Photo by Trevor Norman | @gorillabackpro
Gabrielle Davis is a drummer, a DJ, a new mother, and now a graduate of Berklee Online’s music business program. Though most students start their business endeavors after graduation, Davis started hers in 2014 at the age of 20 when she first enrolled at Berklee Online. She is the founder of Dream League, a nonprofit music mentoring program that serves students in her hometown of Flint, Michigan.
“Dream League was my alternative to teaching music,” says Davis. “I’ve never really enjoyed the classrooms of a music class. They just seemed too formal and too structured. So Dream League is the total opposite of that. All of the lessons are designed as music activities and games. And so the students are learning academic principles like math, writing, and reading through these activities.”
Davis grew up in a musical family. She picked up the drums at age 3, and was playing in her church band by age 12. In her senior year of high school, Davis toured Berklee College of Music in Boston, but due to cost constraints, enrolled in Berklee Online’s undergraduate music business program. Though staying local wasn’t Davis’ plan, it allowed her to be present when her community needed her most.
“I started Dream League as a catalyst for schools that didn’t offer music programs,” says Davis. “So during the summer, I would bridge the gap for the music enrichment that they weren’t receiving during the school year. That was my main focus. Then when the water crisis hit, it was like, ‘Okay, this has really gone from a need to my requirement to give back to my community.’”
In 2016, Flint declared a state of emergency when high levels of lead were detected in the city’s drinking water. This happened as a result of switching the city’s water source from Lake Huron to the Flint River in 2014, which was connected to pipes that were leaching toxic levels of lead. It’s estimated that 140,000 people were exposed to lead from the contaminants in the water. Lead exposure is especially toxic to children, damaging the brain and nervous system. It can slow children’s growth and development, and cause issues with learning, behavior, hearing, and speech. Davis realized that Dream League can help children cope with some of the symptoms of lead contamination by stimulating their brains through music education.
“Statistics say that music helps the brain develop, and so being exposed to lead, especially with kids, is even more vital because their brain is still developing,” says Davis. “With the stimulation of music and how my curriculum ties in academics as well, it expands their learning capacity to not eliminate the mental effects of lead exposure, but it does slow down some of the long term damage that they might face in the classroom later down the line.”
Berklee Music Therapy faculty member Dr. Kathleen Howland, whose work bridges music with neuroscience, says that music education is an excellent option for the children of Flint. Because studies that involve deprivation and toxicity in children are considered “forbidden experiments” in science, there is no official evidence to show that music could slow the effects of lead exposure, but Dr. Howland says that we can look at how music changes the brain and optimizes its functioning.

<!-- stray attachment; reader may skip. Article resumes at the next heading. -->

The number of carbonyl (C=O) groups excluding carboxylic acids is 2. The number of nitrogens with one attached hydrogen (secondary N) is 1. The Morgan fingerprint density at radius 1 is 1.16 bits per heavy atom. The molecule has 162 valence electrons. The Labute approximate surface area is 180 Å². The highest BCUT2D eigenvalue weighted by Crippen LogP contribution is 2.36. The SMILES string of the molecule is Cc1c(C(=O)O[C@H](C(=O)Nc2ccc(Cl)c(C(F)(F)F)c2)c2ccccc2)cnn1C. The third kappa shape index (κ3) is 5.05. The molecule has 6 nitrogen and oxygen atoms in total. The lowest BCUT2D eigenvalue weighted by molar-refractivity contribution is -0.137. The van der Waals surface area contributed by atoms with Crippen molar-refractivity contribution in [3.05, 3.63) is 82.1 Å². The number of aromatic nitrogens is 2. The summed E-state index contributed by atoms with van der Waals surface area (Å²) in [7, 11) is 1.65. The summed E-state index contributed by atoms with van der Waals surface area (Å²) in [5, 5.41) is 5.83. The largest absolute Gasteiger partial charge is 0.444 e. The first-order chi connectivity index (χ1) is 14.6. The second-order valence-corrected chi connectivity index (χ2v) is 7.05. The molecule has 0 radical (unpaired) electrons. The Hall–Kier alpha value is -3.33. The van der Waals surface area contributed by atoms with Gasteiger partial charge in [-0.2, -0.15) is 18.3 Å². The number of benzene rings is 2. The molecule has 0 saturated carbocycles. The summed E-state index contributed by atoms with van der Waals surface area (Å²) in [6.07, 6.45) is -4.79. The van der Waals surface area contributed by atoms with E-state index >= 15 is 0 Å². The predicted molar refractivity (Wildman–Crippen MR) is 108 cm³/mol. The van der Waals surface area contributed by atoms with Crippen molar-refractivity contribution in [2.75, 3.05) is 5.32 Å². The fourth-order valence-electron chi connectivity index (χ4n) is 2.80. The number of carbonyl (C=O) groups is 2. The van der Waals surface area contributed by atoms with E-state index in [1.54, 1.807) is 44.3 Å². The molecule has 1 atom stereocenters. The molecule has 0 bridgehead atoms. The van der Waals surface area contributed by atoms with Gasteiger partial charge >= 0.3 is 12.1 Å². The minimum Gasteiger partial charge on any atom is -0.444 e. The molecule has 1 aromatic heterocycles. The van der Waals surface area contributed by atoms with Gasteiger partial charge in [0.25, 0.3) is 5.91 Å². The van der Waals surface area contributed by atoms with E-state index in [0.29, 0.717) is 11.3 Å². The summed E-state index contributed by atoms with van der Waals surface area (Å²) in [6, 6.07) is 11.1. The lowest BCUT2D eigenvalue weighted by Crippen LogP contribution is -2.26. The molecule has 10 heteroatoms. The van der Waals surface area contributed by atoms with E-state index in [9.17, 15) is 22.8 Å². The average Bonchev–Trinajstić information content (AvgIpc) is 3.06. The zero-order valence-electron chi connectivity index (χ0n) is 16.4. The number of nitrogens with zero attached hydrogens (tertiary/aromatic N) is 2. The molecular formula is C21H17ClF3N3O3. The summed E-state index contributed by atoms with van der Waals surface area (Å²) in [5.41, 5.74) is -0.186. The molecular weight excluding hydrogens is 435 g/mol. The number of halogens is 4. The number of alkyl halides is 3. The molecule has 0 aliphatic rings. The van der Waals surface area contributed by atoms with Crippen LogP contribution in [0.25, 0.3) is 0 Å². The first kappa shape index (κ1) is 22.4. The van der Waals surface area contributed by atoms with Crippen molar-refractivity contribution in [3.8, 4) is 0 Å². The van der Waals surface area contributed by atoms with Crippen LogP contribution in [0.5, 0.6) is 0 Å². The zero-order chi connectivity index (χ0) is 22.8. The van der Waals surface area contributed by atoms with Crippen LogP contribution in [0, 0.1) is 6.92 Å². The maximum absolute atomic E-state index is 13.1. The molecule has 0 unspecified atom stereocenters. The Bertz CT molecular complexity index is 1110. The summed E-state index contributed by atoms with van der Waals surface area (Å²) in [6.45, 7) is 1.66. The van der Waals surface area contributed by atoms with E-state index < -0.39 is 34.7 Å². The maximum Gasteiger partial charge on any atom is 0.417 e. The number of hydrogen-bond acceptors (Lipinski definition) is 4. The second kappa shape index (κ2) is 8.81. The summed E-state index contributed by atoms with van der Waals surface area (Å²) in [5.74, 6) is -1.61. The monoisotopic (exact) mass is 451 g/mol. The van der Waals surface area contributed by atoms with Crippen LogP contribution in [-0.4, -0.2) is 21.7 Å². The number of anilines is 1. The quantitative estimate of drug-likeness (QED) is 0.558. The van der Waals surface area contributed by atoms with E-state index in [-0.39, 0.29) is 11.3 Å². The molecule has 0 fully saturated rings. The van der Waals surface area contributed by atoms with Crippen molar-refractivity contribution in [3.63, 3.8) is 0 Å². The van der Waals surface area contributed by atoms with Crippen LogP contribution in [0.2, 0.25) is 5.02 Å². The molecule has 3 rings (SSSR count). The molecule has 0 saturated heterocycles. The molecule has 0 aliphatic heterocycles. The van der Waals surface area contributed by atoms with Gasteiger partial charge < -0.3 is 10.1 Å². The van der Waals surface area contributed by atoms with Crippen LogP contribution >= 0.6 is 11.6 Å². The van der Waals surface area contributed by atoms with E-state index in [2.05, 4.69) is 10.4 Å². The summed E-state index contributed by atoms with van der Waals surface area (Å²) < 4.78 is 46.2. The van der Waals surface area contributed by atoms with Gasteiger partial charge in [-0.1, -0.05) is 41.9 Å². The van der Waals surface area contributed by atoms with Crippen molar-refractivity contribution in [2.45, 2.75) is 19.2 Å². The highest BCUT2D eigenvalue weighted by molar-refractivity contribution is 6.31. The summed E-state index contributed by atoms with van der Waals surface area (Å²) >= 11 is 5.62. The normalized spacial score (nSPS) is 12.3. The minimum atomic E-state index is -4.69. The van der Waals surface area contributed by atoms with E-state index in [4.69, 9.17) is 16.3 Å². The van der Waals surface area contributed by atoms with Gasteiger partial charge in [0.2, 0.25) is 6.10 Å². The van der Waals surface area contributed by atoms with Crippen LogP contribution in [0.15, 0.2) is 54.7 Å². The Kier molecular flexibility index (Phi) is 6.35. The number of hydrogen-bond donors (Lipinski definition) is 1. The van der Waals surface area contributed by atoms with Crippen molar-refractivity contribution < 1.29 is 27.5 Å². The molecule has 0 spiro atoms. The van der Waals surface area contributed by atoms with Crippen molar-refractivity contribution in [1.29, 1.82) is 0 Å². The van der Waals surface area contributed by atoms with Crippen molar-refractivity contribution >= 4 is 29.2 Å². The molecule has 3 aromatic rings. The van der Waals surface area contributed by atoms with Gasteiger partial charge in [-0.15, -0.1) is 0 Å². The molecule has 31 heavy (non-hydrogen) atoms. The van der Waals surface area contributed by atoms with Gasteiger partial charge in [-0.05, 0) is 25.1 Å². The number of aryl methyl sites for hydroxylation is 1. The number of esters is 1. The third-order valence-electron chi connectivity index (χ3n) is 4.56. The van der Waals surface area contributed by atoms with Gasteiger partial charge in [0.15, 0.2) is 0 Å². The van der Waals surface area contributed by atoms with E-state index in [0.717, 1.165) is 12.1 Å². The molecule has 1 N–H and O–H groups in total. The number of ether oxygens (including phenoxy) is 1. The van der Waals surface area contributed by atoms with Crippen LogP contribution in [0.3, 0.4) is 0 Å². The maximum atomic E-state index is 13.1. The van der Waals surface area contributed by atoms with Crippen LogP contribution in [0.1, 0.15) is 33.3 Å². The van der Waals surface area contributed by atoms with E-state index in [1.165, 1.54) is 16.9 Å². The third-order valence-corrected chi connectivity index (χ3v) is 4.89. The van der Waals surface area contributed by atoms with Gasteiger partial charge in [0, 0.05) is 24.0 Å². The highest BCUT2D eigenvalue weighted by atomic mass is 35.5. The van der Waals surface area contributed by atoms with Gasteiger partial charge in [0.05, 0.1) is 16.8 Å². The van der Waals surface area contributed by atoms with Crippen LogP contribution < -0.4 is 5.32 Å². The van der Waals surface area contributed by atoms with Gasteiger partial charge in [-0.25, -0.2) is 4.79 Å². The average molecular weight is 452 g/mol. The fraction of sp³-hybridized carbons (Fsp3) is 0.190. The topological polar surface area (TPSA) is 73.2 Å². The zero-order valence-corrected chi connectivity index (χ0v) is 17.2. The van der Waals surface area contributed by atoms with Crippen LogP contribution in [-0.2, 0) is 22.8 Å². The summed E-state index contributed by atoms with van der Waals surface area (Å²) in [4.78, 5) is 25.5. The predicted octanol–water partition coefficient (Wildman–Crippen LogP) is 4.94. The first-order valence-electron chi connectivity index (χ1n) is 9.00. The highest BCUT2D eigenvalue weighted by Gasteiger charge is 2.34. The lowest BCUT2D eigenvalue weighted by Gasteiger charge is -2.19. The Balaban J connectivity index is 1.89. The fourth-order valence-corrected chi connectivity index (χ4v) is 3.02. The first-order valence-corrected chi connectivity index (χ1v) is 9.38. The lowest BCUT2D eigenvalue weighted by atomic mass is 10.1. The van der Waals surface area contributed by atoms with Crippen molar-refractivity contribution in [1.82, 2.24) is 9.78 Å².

“For the children of Flint to be engaged in music activities is right on,” she says. “The fact that it could help ameliorate some of the lead poisoning deficits is really intriguing. I don’t know of any other force on the planet that could possibly be effective in building the best frame. A musician’s brain is notably different in both form and structure, and anatomy and physiology from a non-musician’s brain. And it would seem that those advantages would be most helpful in developing children.”
For one, lead exposure can cause impulsivity and even violence, but evidence shows that music positively impacts executive functions such as reasoning, problem-solving, ability to sequence, impulse control, and initiation. On top of executive functions, Howland says that music aids hypertension and helps the brain make distinctions about sound, which combats speech issues caused by lead exposure.
“One of the introductory lessons is teaching them how to read music,” says Davis. “So that’s like reading, where we compare word syllables to use of notation. What they have to do is create a sentence and then write out what the rhythm would be of the actual words, and then boom, they’ve learned how to read music within the 30-minute or hour-long session.”
Since Flint implemented a balanced school calendar, which involves students going to school through the summer with more frequent breaks, Davis has had a difficult time coordinating her summer programs at community centers such as the YMCA and Boys & Girls Clubs. This is on top of the difficulties caused by the pandemic. However, she has plenty on her plate between her DJing business, newborn son, and post-graduation goals, which involve helping more musicians in Flint.
“I’ve been looking to use my music business degree to understand how that relates to my DJ business as well as the music community locally,” says Davis. “There’s a lot of rappers and singers locally and I want to be one of the go-to people for paperwork and outlining music projects for things that they will like to work on and achieve.”
Learn more about Dream League.